On the company’s stock price, which has fallen from a high of almost $36 in May to about $14: “There’s two ways to look at Ubiquiti: You can look at the stock price, which has been very volatile, or you can look at the financials and the fundamentals and the history of the company. Ubiquiti’s been profitable every quarter since I founded it in 2005. Last quarter, I believe we were the most profitable hardware company in the public markets. The financial fundamentals are very strong, and there’s a bright future ahead.

The stock volatility has to do with people who are financially motivated and who have bet against the stock, combined with, unfortunately, people spreading false rumors about the company. But I’m fully focused on the long-term growth of the company, so I try to not let these things distract me.”

On his interest in basketball: “When I was growing up, if I could do anything in the world, I wanted to be a professional athlete. For a long time, my dream was always to be in a position to maybe be involved in a NBA team. I played as a kid, all growing up and in high school, and I’ve been a big fan of the NBA, so I have season tickets to the Warriors. I played fantasy league a couple years and I play a few times a week.”

Ubiquiti went public in October at $15 per share, and that price rose to nearly $36 before it started crashing in May. As of Aug. 10, it was trading at just below $9.

Despite the stock drop, the company is profitable: Its third-quarter revenue, announced in May, rose 79 percent, from $51.2 million to $91.7 million. It posted net income for the third quarter of $27.9 million, an increase of 114 percent from the year before.

While Pera appears on paper to have plenty of capital to buy the team, there have been conflicting media reports in that regard. One report said Pera has a net worth of $200 million. Other reports say Pera is looking for partners on the deal.

The Iran issue was one of the first controversies to hit Ubiquiti. The company uses a network of distributors to get its products to customers, and in its filing to go public it disclosed that two of its Middle East distributors had sold products into Iran. The filing said Ubiquiti’s executives originally did not know this was a problem, as the company “lacked sufficient familiarity” with export laws due to “the “inexperience of our management team in these matters.”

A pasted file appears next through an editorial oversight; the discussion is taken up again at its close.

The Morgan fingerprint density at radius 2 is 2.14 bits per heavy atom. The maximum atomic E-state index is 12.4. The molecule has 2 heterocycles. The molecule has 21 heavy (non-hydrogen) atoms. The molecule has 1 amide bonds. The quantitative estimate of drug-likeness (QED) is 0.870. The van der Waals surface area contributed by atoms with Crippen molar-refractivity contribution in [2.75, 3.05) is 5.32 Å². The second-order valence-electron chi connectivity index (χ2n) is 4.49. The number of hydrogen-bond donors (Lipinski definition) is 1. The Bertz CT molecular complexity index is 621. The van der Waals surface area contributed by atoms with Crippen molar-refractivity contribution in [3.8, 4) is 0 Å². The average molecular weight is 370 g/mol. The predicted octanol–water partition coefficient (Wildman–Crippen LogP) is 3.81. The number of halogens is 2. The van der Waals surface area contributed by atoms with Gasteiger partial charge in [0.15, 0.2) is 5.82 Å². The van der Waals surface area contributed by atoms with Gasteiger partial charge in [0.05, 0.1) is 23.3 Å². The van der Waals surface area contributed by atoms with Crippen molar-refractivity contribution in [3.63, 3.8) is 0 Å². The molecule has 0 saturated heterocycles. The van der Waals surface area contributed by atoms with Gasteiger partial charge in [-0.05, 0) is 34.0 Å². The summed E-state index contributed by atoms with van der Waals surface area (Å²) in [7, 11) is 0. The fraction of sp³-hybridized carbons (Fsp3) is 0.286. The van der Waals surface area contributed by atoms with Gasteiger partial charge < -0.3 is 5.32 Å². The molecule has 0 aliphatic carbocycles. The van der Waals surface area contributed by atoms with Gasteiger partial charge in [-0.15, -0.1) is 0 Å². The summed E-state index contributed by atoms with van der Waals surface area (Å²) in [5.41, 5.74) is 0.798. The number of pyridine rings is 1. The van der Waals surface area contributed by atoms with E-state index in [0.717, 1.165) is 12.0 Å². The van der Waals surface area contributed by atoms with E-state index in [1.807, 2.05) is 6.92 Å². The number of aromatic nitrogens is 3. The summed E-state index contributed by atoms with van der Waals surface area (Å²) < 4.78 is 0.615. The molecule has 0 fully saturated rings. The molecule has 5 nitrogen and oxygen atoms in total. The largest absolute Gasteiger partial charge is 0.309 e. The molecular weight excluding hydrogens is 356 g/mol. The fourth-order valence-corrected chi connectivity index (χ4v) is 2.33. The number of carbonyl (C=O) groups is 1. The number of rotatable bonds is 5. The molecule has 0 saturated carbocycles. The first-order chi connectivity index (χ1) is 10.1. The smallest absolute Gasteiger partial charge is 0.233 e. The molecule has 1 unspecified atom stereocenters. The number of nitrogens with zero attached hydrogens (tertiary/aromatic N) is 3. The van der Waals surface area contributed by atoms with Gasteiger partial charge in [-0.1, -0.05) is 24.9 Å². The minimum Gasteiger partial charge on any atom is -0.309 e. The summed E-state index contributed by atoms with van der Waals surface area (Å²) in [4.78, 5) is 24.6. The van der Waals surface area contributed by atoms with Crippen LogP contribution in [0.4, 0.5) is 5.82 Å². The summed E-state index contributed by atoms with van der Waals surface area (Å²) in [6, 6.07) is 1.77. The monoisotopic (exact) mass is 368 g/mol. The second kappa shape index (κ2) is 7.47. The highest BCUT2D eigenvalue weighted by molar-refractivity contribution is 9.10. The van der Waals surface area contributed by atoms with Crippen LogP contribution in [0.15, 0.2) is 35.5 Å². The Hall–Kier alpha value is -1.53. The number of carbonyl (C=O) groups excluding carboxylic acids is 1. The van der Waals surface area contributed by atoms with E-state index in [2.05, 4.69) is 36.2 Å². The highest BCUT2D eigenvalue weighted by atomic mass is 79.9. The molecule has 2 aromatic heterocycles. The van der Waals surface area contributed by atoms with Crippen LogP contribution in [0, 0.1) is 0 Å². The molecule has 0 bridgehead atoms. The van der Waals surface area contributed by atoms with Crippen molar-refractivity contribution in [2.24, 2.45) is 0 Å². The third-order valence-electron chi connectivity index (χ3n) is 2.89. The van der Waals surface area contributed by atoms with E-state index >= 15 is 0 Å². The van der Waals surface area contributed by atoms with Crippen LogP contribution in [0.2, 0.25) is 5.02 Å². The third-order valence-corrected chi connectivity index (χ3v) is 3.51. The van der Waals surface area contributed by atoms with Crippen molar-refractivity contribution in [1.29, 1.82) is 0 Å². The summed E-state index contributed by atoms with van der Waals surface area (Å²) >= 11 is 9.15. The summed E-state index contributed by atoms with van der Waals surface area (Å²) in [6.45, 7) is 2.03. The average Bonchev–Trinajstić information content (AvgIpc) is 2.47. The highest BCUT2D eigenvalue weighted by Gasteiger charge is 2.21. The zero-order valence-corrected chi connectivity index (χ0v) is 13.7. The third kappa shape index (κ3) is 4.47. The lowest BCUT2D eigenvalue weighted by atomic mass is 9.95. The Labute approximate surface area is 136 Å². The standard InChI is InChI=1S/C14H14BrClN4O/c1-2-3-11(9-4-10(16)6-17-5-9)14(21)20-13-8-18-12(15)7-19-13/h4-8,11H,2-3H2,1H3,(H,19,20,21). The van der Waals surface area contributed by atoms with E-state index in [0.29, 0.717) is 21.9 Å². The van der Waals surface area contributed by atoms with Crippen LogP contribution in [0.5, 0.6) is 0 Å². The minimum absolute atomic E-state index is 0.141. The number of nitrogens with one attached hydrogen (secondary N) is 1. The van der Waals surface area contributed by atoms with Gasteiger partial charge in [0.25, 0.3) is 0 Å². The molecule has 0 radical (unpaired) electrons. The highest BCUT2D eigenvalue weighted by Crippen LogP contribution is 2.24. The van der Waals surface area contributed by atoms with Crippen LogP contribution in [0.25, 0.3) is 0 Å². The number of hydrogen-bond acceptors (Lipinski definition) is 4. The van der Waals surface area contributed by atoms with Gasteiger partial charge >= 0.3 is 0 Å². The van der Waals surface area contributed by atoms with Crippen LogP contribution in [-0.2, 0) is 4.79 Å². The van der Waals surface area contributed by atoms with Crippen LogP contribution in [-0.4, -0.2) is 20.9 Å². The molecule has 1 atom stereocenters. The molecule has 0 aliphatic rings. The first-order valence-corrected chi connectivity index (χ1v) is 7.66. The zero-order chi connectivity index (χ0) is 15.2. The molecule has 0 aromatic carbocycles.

Even after putting policies in place to prevent products from being sold into Iran, the company acknowledged its distributors still sold there for a period of time and Ubiquiti “overlooked emails” that showed the sales were happening, according to the Securities and Exchange Commission filings.

The U.S. Office of Export Enforcement issued the company a warning letter and did not impose any financial penalties.

“We already have full disclosure with the government,” Pera said. “They worked with us to put procedures in place [to prevent it from happening again] and issued a warning letter. So in our eyes, it’s a concluded, closed matter.”

In addition to problems with its distributors in Iran, Ubiquiti has faced controversy in China. It has accused an ex-distributor there of counterfeiting its products and won a preliminary injunction against it last month in U.S. federal court.

“In some ways [the controversies] have helped the company,” Pera said. “They’ve exposed our weaknesses. To use a sports analogy, we have a fantastic offense, which is our engineering team that creates tremendous growth and profitability. Now it’s our defense that we’re improving.”

Diana Samuels writes for the Silicon Valley/San Jose Business Journal, an affiliated publication.